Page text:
Evans was a steadfast champion for growing the game in Alberta, founding the Calgary Colts of the Canadian Junior Football League (CJFL) in 1965. His association with the team spanned more than half a century, including his tenure as its general manager from 1969 to 2019.

His incredible service to the game garnered him recognition as CJFL Executive of the Year (1987), Calgary Booster Club Sportsman of the Year (1988), a CJFL Life Member honour (1995), the Ed Henick Award (1999) for outstanding contributions to junior football, and induction into the Alberta Sports Hall of Fame (2018).


McCallum is one of the best kickers and punters in the history of the CFL. The former Surrey Ram played in 340 games across 24 seasons with the BC Lions, Ottawa Rough Riders and the Saskatchewan Roughriders. He sits second on the list of all-time scorers with 3,145 points, and he is one of only two players to eclipse the 3,000-point milestone.

The two-time Grey Cup champion was named a Division All-Star five times and a CFL All-Star twice. He amassed 722 career field goals with an 80.2 per cent success rate. He still holds the records for longest made field goal (62 yards) and the most consecutive converts made (801). He recorded 84,093 punt yards and 68,432 kickoff yards.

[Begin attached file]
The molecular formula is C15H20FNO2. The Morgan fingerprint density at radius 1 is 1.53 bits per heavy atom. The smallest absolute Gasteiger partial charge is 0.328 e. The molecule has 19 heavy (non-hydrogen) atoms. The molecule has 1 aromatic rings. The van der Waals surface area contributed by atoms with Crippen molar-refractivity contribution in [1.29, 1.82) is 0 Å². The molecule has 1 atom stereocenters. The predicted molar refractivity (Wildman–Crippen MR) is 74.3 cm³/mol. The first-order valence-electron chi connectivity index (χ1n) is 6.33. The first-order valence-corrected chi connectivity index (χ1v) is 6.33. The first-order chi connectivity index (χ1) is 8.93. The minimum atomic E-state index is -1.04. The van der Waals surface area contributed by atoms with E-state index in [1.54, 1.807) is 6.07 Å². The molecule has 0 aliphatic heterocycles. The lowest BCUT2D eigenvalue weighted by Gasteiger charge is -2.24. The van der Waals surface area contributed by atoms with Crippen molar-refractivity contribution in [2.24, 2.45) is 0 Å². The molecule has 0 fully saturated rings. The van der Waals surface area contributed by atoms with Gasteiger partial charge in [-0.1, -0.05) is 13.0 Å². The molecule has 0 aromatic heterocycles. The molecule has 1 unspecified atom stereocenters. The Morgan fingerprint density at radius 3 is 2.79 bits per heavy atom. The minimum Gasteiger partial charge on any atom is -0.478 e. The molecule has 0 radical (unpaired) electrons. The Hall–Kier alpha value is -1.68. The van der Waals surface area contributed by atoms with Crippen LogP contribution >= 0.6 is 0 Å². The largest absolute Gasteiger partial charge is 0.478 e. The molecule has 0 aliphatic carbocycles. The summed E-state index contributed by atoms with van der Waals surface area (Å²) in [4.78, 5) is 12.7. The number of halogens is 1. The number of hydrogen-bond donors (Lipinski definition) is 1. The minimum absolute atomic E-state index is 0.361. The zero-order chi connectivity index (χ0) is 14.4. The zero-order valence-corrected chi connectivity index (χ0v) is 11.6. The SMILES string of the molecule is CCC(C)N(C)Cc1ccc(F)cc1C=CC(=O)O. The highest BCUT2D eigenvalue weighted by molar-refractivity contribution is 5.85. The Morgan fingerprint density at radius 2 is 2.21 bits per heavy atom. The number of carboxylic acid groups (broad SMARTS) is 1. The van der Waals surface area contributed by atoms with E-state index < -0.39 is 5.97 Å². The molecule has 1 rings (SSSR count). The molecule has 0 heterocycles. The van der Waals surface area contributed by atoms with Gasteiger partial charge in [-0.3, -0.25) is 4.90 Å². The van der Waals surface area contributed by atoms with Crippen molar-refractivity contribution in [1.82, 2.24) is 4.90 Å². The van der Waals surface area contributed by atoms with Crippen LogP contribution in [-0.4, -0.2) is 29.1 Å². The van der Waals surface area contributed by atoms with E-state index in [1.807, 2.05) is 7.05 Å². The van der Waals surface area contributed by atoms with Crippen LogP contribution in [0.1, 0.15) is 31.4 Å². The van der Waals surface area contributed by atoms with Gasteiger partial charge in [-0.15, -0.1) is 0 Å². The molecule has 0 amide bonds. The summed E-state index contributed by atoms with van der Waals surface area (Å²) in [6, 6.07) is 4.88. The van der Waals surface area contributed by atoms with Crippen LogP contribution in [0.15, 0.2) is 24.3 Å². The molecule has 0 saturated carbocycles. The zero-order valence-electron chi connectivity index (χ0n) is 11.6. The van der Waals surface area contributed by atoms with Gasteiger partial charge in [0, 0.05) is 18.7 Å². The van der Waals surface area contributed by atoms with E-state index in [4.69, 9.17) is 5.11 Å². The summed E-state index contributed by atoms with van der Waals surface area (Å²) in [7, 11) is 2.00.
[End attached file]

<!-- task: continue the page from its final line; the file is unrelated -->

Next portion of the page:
Ray played 16 seasons, totalling 235 games (219 starts) and 14 playoff starts. He sits second in career completion percentage (68.2 per cent, minimum 1,000 attempts), fifth in passing touchdowns (324) and fourth in passing yards (60,736), while holding the records for both Edmonton (40,531) and Toronto (20,205). He is a four-time Division All-Star and he has been recognized as a CFL All-Star on three occasions.

He played in five Grey Cup championships, emerging victorious twice with Edmonton (2003 and 2005) and two more times with Toronto (2012 and 2017). His four Grey Cup victories as a starter still stands as a league record. Ray had a knack for delivering when it mattered most, and sits first in touchdown passes (nine) and second in passing yards (1,512) in the big game.


Ritchie coached for 22 seasons, including 11 as head coach with BC (1993-95), Montreal (1997-98) and Winnipeg (1999-04); in 187 games, he recorded double-digit victories on eight occasions and guided his teams to the Playoffs nine times. He finished with 108 wins to sit seventh all-time and holds a career .586 winning percentage.

Ritchie won three Grey Cups, one as a head coach with the Lions (1994) and two as a member of the coaching staff (Winnipeg in 1990 and BC in 2006).


Shivers enjoyed a successful 32-year career in the CFL. He began his journey as an assistant coach with the BC Lions (1983-85) before becoming the team’s Director of Player Personnel (1986-89). He had two stints with Calgary – as an assistant general manager from 1990-94 and he would eventually return in a similar role from 1996-99. He also totalled eight season as a general manager (Birmingham in 1995 and Saskatchewan from 2000-06). His career came full-circle with a return to the Lions from 2008-15 as a member of the team’s player personnel department.